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When a Party Can Be Forced to Uphold Its End of a New York Contract


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1/1/2016
Jonathan Cooper
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When a party fails to honor its end of an agreement, sometimes the best possible outcome for the nonbreaching party is to compel the other party to fulfill its obligations. Under New York contract law, this is known as specific performance. Recently, the company that makes the popular Bratz dolls, MGA Entertainment Inc., filed a lawsuit against musician Lady Gaga and her management company. In the complaint, MGA alleges that the singer and her management company failed to issue a final approval of the proposed Lady Gaga doll in order to delay its production and shipment. As a result, MGA asserts that it will lose out on millions of dollars in revenue by not being able to sell the dolls during the fall 2012 retail season.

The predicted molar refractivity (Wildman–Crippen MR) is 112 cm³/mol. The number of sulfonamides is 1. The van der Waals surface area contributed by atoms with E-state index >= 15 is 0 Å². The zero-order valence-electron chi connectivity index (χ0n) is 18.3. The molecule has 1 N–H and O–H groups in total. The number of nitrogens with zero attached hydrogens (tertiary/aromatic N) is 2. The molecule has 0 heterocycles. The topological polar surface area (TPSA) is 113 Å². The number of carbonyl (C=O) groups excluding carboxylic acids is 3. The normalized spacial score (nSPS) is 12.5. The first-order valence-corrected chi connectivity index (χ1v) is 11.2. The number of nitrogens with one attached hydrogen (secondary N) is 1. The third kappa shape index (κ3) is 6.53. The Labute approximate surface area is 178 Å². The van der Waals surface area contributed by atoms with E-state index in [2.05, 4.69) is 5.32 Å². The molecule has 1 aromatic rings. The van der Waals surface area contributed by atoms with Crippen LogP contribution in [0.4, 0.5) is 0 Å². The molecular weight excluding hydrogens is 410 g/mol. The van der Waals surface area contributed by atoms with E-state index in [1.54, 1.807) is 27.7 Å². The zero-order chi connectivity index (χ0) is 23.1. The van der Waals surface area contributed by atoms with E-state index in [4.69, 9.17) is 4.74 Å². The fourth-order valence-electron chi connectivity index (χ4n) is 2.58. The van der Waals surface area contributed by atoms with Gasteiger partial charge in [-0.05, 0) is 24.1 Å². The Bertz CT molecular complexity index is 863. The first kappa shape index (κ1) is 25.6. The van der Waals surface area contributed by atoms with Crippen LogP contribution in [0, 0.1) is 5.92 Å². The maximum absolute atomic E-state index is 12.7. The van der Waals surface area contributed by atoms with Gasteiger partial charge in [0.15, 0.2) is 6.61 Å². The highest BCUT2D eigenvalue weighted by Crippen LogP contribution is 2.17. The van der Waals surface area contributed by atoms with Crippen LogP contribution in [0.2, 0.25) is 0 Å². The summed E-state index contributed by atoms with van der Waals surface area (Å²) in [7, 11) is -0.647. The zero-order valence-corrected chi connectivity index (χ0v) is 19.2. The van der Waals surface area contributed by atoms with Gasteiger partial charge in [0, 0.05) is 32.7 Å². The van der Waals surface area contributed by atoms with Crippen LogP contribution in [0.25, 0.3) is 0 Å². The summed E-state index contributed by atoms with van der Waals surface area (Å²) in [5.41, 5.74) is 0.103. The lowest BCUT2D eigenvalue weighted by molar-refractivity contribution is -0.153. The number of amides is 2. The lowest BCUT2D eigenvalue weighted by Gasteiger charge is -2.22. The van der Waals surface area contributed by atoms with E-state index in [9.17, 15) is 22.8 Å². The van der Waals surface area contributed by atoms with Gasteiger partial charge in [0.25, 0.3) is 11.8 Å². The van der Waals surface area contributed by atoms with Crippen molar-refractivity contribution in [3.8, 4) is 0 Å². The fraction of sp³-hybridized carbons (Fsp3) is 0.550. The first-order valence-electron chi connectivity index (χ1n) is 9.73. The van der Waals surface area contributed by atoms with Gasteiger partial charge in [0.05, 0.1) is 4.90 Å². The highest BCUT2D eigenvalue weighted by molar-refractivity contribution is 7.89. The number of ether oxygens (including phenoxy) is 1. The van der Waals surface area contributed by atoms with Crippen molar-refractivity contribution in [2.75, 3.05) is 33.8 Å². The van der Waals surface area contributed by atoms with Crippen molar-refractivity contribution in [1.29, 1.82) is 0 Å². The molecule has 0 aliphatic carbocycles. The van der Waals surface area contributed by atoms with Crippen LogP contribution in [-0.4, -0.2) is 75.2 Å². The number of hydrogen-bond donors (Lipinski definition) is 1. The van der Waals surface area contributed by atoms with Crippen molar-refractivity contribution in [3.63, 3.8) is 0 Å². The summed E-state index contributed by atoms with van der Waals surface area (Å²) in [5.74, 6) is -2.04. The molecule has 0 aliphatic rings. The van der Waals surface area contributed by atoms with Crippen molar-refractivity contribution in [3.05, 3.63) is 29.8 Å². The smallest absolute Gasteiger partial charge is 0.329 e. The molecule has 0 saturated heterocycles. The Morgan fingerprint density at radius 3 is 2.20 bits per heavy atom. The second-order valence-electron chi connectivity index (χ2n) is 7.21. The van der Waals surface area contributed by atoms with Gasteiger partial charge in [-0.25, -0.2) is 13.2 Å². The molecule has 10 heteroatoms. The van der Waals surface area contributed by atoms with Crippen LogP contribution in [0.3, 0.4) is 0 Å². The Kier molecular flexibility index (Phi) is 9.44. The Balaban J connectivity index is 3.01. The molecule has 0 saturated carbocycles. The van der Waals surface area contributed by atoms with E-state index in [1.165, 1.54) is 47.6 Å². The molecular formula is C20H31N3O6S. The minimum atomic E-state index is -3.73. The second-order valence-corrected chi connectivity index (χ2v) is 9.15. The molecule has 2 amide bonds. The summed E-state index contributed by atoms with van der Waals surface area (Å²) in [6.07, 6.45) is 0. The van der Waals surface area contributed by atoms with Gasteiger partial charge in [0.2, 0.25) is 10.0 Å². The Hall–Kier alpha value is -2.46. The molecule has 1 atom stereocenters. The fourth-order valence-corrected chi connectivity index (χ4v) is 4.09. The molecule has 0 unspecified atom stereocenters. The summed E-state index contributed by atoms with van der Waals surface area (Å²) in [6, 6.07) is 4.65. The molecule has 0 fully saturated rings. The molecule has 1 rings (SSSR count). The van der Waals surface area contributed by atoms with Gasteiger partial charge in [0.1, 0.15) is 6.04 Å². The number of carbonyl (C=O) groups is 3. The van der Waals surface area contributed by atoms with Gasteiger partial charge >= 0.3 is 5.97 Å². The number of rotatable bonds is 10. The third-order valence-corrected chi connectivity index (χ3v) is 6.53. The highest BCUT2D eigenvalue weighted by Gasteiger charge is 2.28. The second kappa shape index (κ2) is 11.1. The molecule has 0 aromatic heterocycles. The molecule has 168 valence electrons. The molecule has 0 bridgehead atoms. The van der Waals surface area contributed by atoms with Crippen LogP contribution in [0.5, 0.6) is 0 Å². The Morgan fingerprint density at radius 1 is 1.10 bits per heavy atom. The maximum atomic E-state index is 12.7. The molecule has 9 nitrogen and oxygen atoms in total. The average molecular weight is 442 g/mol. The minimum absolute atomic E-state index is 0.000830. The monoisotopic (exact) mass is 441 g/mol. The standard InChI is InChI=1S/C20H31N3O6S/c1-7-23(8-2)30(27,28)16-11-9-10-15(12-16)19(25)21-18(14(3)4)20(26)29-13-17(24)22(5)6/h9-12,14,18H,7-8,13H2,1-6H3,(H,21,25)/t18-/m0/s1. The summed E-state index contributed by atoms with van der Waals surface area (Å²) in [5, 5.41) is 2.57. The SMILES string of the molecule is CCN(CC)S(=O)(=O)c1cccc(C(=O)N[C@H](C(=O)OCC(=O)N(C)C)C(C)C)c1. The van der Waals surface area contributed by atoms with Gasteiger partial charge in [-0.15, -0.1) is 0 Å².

In a case like the one involving MGA and Lady Gaga, perhaps forcing the defendants to fulfill their end of the bargain would be a better outcome than awarding monetary damages. The true cost of the inability to sell the dolls during arguably the busiest time of year in the retail market may be immeasurable. For a company like MGA to successfully win a request for specific performance following a breach of New York contract, it would have to demonstrate the following:

  • Specific performance is appropriate because money damages for the failure to approve the dolls on time are insufficient to protect the interests of MGA.
  • The dollar amount for the injury suffered by MGA as a result of Lady Gaga and her management company’s breach of contract in New York is difficult to determine.
  • The dollar amount is difficult to determine because the never-before-released dolls are unique or do not have an established market value.

Unfortunately for MGA, the judge overseeing the court battle between the parties has not yet granted a request that the defendants be forced to approve the doll. For more information about this and other business litigation matters, contact a New York breach of contract lawyer today. Call our office at (888) 497-3410 for a free consultation. 



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